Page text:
Coronavirus is a type of enveloped virus (right), meaning it has a fatty outer lipid membrane. Naked viruses (left) lack the viral envelope
Differences in morbidity and mortality are not the result of genetic variations in genes for viral entry across populations, they have concluded.
Pre-existing medical conditions, individual medical histories, environmental factors and healthcare disparities, likely play a bigger role in death rates.
The main databases used in the study were also mostly representing Asian populations – for example, gnomAD consists of 1,909 Korean, 76 Japanese, and 7,212 other east Asian individuals.
The team also pointed out that a previous study from June found genetic factors may contribute to serious cases of Covid-19.
Earlier this year, University College London researchers found the average risk of dying in hospital from Covid-19 was around two to three times higher for BAME groups in in England, when compared to the general population.
The study, published in Wellcome Open Research, used NHS data on age, region and ethnicity from patients with a positive Covid-19 test who later died in hospital.
Adjusting for age and region, the risk of death from Covid-19 for Black African groups was 3.24 times higher than the general population, they found.
Pakistani people had a 3.29 times higher risk, Bangladeshi 2.41 times higher, Black Caribbean 2.21 times higher and Indian 1.7 times.
Another report from May found black people in England are 3.4 times more likely to test positive for Covid-19 than people from white British backgrounds.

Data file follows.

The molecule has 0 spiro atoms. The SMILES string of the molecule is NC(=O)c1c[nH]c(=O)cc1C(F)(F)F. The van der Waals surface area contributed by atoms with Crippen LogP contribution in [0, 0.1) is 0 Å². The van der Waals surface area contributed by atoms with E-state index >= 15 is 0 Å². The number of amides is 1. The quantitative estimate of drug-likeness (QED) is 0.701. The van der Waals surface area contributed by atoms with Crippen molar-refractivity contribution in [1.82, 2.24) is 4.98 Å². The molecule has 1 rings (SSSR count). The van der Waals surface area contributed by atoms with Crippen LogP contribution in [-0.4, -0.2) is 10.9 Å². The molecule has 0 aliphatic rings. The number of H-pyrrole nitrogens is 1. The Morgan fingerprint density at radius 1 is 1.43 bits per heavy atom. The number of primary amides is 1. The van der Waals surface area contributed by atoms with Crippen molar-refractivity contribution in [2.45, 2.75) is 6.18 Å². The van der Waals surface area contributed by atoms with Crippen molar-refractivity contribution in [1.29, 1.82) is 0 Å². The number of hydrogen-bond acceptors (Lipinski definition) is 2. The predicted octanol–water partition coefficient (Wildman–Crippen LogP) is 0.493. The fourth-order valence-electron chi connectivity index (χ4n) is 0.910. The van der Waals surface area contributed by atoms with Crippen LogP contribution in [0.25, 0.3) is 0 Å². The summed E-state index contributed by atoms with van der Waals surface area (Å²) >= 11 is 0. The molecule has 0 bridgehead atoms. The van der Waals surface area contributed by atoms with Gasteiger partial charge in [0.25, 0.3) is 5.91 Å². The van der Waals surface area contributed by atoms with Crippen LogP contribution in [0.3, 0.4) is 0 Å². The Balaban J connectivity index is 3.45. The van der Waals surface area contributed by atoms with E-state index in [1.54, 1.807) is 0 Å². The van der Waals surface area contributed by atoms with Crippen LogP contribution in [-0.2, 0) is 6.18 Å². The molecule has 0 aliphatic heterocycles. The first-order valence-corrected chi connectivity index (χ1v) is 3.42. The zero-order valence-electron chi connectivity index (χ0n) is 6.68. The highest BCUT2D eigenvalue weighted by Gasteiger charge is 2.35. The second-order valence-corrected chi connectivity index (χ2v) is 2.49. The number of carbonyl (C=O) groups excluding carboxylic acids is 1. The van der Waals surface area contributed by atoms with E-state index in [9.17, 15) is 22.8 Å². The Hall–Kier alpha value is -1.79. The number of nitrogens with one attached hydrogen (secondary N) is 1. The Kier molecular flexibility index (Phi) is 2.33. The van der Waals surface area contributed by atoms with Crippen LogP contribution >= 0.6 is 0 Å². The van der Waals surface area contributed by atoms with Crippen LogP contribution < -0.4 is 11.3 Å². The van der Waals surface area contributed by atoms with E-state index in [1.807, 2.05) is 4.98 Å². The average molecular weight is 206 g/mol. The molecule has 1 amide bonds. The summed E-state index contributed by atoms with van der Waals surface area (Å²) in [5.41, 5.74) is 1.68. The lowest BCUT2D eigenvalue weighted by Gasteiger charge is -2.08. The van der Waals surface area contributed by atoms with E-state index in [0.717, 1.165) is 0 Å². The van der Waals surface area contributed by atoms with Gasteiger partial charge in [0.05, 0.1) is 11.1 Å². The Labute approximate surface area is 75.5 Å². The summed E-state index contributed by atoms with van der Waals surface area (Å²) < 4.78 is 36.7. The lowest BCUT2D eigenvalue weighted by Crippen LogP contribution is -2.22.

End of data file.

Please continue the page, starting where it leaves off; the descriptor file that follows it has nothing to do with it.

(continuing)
This study, based on data from nearly 400,000 participants in the UK Biobank database, also found South Asian people were 2.4 times more likely to have a positive test.
Compared to people from white British backgrounds, the risk of testing positive for Covid-19 are biggest black and South Asian minority groups, a University of Glasgow study found
The study authors said socio-economic differences, such as finances and access to resources, are likely key to the findings.
‘There is unlikely to be a single factor underlying these differences,’ Dr. S Vittal Katikireddi at the Institute of Health and Wellbeing at the University of Glasgow told MailOnline at the time.
‘I think an important part of the picture is socioeconomic differences – some ethnic groups are worse off financially and have less access to resources.’
Black and Asian people may be more likely to die of Covid-19 in England and Wales because many of them live in polluted areas, according to another report from August.
The Office for National Statistics (ONS) said it found a 7 per cent increase in the risk of dying of coronavirus in England’s most polluted areas.
Air pollution is one of many factors that may be driving disproportionate outcomes for BAME people and scientists said it was ‘very plausible that higher exposure to air pollution will be a contributory factor’.
It’s possible minority ethnic people are poorer and therefore in worse health, and more likely to work in public-facing jobs where they are more likely to catch the illness.
BAME communities are two to three times more likely to die from coronavirus
People from black, Asian and minority ethnic (BAME) communities are two to three times more likely to die from coronavirus, previous analysis suggests.
University College London (UCL) researchers found the risk of death from Covid-19 for black African groups was more than three times higher than the general population.
In people of Pakistani background it was also more than times higher, 2.41 times higher for Bangladeshi, black Caribbean was 2.21 times higher, and Indian was 1.7 times higher.
There was 12 per cent lower risk of death from Covid-19 from white populations in England than the general population, the analysis of NHS data by UCL also found.
Co-author of the report, Dr Delan Devakumar, of the UCL Institute for Global Health, said: ‘Rather than being an equaliser, this work shows that mortality with Covid-19 is disproportionately higher in black, Asian and minority ethnic groups.
‘It is essential to tackle the underlying social and economic risk factors and barriers to healthcare that lead to these unjust deaths.’